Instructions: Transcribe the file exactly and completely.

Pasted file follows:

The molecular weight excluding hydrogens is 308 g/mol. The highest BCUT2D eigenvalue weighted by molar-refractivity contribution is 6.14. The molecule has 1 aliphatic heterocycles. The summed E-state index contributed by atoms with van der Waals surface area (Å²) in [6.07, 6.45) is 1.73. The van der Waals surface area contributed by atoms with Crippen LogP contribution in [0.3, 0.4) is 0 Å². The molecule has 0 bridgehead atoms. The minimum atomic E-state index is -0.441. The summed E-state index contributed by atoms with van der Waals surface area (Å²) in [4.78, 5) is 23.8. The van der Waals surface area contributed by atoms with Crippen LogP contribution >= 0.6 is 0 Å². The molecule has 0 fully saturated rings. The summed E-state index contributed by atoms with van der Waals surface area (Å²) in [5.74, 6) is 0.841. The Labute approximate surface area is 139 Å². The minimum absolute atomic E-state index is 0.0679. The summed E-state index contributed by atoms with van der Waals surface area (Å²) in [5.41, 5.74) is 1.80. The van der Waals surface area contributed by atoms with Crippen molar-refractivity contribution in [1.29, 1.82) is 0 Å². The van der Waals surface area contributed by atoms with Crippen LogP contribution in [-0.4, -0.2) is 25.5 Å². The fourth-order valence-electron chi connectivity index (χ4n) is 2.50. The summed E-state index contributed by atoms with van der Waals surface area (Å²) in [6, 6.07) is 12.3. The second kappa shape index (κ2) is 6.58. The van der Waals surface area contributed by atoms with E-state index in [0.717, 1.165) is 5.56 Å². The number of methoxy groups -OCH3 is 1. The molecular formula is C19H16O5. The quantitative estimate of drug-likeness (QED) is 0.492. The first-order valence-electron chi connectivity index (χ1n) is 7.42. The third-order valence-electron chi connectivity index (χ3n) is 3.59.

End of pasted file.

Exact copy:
The molecular weight excluding hydrogens is 308 g/mol. The highest BCUT2D eigenvalue weighted by molar-refractivity contribution is 6.14. The molecule has 1 aliphatic heterocycles. The summed E-state index contributed by atoms with van der Waals surface area (Å²) in [6.07, 6.45) is 1.73. The van der Waals surface area contributed by atoms with Crippen LogP contribution in [0.3, 0.4) is 0 Å². The molecule has 0 bridgehead atoms. The minimum atomic E-state index is -0.441. The summed E-state index contributed by atoms with van der Waals surface area (Å²) in [4.78, 5) is 23.8. The van der Waals surface area contributed by atoms with Crippen LogP contribution >= 0.6 is 0 Å². The molecule has 0 fully saturated rings. The summed E-state index contributed by atoms with van der Waals surface area (Å²) in [5.74, 6) is 0.841. The Labute approximate surface area is 139 Å². The minimum absolute atomic E-state index is 0.0679. The summed E-state index contributed by atoms with van der Waals surface area (Å²) in [5.41, 5.74) is 1.80. The van der Waals surface area contributed by atoms with Crippen molar-refractivity contribution in [1.29, 1.82) is 0 Å². The van der Waals surface area contributed by atoms with Crippen LogP contribution in [-0.4, -0.2) is 25.5 Å². The fourth-order valence-electron chi connectivity index (χ4n) is 2.50. The summed E-state index contributed by atoms with van der Waals surface area (Å²) in [6, 6.07) is 12.3. The second kappa shape index (κ2) is 6.58. The van der Waals surface area contributed by atoms with E-state index in [0.717, 1.165) is 5.56 Å². The number of methoxy groups -OCH3 is 1. The molecular formula is C19H16O5. The quantitative estimate of drug-likeness (QED) is 0.492. The first-order valence-electron chi connectivity index (χ1n) is 7.42. The third-order valence-electron chi connectivity index (χ3n) is 3.59.